167 – Break Free from Suppressive Cultural Traditions with Irene Nakamura – Karen Yankovich

This week’s episode of Good Girls Get Rich is brought to you by Uplevel Media CEO and LinkedIn expert, Karen Yankovich. In this episode, guest Irene Nakamura shares with Karen how she helps women break free from suppressive cultural traditions.

Irene Nakamura is Guardian of the Record and founder of iDepo Reporters, and she helps attorneys and individuals capture stories verbatim so they can certify and document events that make history in order to change the future. She also helps minority businesswomen to break free from suppressive cultural traditions so they can thrive personally and professionally. 

#GoodGirlsGetRich

We want to hear your thoughts on this episode! Leave us a message on Speakpipe or email us at info@karenyankovich.com.

About the Episode:

As a Japanese-American woman, Irene Nakamura understands how women of color are often oppressed. Growing up in a Japanese household, Irene had to break from suppressive cultural traditions. Once she entered the business world, she encountered more cultural oppression.

Breaking free from suppressive cultural traditions can be hard, but Irene is paving the way and helping other women do the same. She recommends four ways to overcome culturally suppressive upbringings.

  1. Identify your discomfort zone
  2. You’ll never be fully ready, so commit and figure it out as you go
  3. Break free from toxic influences
  4. Find your tribe of people who will support you

Ready to break free from cultural oppression? Listen to this episode, hear Irene’s advice, and get the encouragement you need to overcome obstacles!

Episode Spotlights:

  • Where to find everything for this week’s episode: karenyankovich.com/167
  • Introducing this episode’s guest, Irene Nakamura(1:53)
  • Irene’s story (3:54)
  • About Irene’s company (11:34)
  • Fighting for diversity (14:53)
  • How Irene’s family views diversity (19:16)
  • Four ways to overcome culturally suppressive upbringings (21:25)
  • What’s next for Irene (34:31)
  • Where you can find Irene (39:05)

Resources Mentioned in the Episode:

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Read the Transcript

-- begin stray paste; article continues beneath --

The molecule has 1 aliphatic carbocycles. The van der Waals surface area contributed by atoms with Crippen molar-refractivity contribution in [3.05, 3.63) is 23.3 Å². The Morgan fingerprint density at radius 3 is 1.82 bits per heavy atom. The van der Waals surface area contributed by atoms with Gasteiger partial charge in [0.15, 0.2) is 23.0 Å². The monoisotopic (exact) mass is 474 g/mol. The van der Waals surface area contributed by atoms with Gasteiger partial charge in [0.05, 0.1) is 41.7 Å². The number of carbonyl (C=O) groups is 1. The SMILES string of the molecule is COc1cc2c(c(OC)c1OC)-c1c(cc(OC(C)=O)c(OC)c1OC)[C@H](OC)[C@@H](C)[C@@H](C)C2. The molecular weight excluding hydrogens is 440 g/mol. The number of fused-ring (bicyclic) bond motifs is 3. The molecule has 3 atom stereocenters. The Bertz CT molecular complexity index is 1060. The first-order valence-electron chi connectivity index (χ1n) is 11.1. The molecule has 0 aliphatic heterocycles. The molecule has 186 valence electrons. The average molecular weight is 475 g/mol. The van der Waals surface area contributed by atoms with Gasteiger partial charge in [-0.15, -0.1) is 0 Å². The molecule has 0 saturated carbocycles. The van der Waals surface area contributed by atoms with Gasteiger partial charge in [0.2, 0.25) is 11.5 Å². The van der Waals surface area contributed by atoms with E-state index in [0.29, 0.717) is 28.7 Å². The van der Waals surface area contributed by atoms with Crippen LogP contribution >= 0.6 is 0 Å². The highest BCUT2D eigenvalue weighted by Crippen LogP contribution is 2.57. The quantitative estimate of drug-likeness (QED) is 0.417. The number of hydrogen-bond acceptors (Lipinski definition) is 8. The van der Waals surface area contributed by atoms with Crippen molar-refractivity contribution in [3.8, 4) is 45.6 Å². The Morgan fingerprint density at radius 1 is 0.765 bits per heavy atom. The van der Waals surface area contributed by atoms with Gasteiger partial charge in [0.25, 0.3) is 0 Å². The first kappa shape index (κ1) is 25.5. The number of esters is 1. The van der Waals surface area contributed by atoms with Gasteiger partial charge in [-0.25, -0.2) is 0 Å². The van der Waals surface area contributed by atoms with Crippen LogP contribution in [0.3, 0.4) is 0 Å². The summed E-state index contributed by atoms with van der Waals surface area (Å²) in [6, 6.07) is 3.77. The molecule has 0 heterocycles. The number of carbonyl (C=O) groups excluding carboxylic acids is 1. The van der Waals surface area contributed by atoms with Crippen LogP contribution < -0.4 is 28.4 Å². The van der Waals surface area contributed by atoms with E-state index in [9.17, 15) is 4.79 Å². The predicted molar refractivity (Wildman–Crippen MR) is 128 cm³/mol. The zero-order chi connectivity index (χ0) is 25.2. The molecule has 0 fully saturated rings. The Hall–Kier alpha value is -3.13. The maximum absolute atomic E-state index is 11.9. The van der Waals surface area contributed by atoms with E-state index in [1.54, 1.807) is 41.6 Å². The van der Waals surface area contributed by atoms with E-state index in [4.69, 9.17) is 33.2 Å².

Karen Yankovich 0:00
You’re listening to the good girls get rich podcast episode 167.

Intro 0:06
Welcome to the good girls get rich podcast with your host, Karen Yankovich. This is where we embrace how good you are girl. Stop being the best kept secret in town, learn how to use simple LinkedIn and social media strategies and make the big bucks.

Karen Yankovich 0:24
Hello, I’m your host Karen Yankovich. And this is episode number 167 of the good girls get rich podcast. And this podcast is brought to you by she’s linked up where we teach simple relationship and heart base LinkedIn marketing to women that gets you on the phone consistently with perfect people relationship marketing, building relationships with people who can change your business, your life and your bank account for ever. We teach digital marketing with the human touch over she is linked up. And we love our she’s linked up family and Today on our show, you’re going to get to meet one of the amazing women in our she’s linked up family. But before we get to Irene just know that if you listened before or if you love what you hear today, we love to hear from you. So make sure that you subscribe to this so you don’t miss an episode. And also take a quick screenshot of this episode. And share it on your social media maybe put it in your story and let the world know that they should listen to this as well use the hashtag good girls get rich tag me at Karen Yankovich tag Irene her social media her LinkedIn is in the show notes and let us know and then what we can do is share it with our audience. And that’s how we all get more visibility and that rising tide that lifts up all ships right. So you can go to KarenYankovich.com/167 to see the blog in the show notes for this page, you will see all the links that we talked about in this episode. And I am really excited for you to meet my friend and client Irene Nakamura. I am here today with Irene Nakamura and Irene refers to herself as the guardian of the record. She is the founder of AI Depo reporters and helps attorneys and individuals capture stories verbatim so they can certify and document events that make history in order to change the future. She helps minority business women break free from this oppressive culture tradition so they can thrive personally and professionally and understands firsthand what it takes to grow a business in a male dominated industry. You know growing up many women have been told that they can be seen but not hurt. In some cultures. females have been told they cannot even be seen. Cultural suppression impedes female success and opportunity. And we see less women in college successful and professional women. I’m going to let Irene dive in on this instead of reading the rest of this but she holds certifications in California, Hawaii, Illinois, Nevada, Washington. She’s a registered professional reporter, and a certified live note reporter and she is the founder of the only Japanese American female own Litigation Support firm that prides itself in being 100% culturally diverse. She dedicates her life to empowering minority business women, her fellow steno sisters and her own employees. And Irene is a student in our she’s linked up program. So I have had the pleasure of getting to know her over the past few months and really watch her step into some amazing, amazing roles. Irene, thank you so much for being here today.